The moment is at hand when something decisive has to be done about obsolete theatres. Once a general start has been made, no one will stand back; competition is the best incentive for progress. The next problem to come up is the economic evaluation of a potential remodeling. The theatre management will have to reconsider the desirability of its present location, the structural condition and the commercial value of the building and the prospective development concerning trafiic, neighborhood, and the like. If all these present'and prospective assets do not amount to much, it may be wiser to build a new theatre

.on a new site.

Another decisive factor is the adaptability of the old building, and whether the basic structure will lend itself to a thorough remodeling and is worth the effort, or does not guarantee good and economic results.

This consideration is very often neglected whenever a building of any type is to be remodeled. Frequently, the yetexisting value of an old building rests in the comparatively perfect condition of surfaces, such as wall treatment and

STANDING ROOM, with a well hole and open stairs to {he balcony, are seen here. The placement of the stairway at this point was a grave architectural mistake, considering that the entrance is so clase at hand. In any contemplated remodeling of this area, this stairway would have to be entirely relocated in order to effect a better and more emcienf handling of crowds at all times, particularly in the event of an emergency.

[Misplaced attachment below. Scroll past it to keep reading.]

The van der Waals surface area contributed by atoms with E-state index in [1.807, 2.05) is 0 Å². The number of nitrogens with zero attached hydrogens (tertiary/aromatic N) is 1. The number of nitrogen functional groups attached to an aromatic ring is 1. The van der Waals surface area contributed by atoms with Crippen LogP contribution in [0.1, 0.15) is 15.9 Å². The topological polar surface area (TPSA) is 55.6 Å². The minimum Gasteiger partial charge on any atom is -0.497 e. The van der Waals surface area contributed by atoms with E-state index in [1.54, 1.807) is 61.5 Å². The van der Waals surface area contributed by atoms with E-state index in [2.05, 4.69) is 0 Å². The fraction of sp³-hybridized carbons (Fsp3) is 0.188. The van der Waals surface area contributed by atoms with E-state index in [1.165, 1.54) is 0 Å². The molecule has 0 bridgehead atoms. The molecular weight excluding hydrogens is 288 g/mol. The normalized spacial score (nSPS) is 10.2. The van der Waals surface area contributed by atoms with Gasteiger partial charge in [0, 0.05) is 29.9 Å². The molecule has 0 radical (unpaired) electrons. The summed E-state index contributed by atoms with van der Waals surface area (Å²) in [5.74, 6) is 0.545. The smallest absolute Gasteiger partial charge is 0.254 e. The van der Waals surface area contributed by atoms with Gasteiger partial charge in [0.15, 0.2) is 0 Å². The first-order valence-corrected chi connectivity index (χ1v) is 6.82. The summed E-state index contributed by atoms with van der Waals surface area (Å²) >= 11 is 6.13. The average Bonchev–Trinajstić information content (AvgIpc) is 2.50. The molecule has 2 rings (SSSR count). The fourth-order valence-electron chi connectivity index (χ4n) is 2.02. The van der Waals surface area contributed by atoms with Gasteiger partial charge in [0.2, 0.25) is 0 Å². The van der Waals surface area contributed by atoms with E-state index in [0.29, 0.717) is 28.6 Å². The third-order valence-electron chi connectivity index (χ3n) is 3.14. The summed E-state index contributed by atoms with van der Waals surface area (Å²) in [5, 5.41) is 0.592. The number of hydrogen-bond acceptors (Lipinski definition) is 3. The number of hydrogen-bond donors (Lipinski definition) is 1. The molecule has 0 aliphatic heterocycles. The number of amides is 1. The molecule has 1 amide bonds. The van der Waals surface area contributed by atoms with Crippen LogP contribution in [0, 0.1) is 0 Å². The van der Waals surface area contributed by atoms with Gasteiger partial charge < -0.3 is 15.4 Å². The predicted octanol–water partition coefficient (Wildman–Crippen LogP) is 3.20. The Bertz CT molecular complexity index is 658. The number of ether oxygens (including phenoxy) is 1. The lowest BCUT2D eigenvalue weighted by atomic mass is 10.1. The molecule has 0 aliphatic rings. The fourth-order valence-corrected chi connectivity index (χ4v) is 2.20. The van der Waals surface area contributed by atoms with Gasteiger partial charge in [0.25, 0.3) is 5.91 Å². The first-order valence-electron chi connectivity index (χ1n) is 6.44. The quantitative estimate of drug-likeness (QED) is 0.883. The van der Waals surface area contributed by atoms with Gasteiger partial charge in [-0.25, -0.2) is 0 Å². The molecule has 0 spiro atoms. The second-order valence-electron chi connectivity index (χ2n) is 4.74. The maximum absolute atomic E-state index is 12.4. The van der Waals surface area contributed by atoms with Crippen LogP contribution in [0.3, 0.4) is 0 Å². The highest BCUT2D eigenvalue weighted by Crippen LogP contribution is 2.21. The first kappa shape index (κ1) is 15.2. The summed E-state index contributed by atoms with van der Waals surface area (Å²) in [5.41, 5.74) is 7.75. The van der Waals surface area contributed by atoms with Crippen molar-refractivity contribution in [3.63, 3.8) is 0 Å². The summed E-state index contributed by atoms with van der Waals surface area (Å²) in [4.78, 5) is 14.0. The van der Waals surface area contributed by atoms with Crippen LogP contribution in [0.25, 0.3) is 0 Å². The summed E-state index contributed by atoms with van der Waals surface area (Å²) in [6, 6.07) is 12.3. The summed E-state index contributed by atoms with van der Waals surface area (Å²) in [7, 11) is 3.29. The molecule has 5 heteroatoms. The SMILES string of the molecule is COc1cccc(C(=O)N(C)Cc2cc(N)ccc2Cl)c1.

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floors, and in the technical installations, such as heating and lighting, rather than in the basic structure. Structural work in the wake of remodeling will affect if not destroy these main assets; they have to be replaced. Adaptability of a building means that important improvements can be made without destroying the existing assets. The raising of the value of a building by improvements should always keep within a reasonable proportion to the efforts necessary to accomplish them. If this principle were kept in mind, the often-occurring disappointment in remodeling jobs and their final costs could be avoided.

In many cases, of course, the outstanding location of a theatre, and the unique commercial value of this location, will be a major factor in over-ruling such a comparison of figures. The disruption of

business in replacing the theatre by a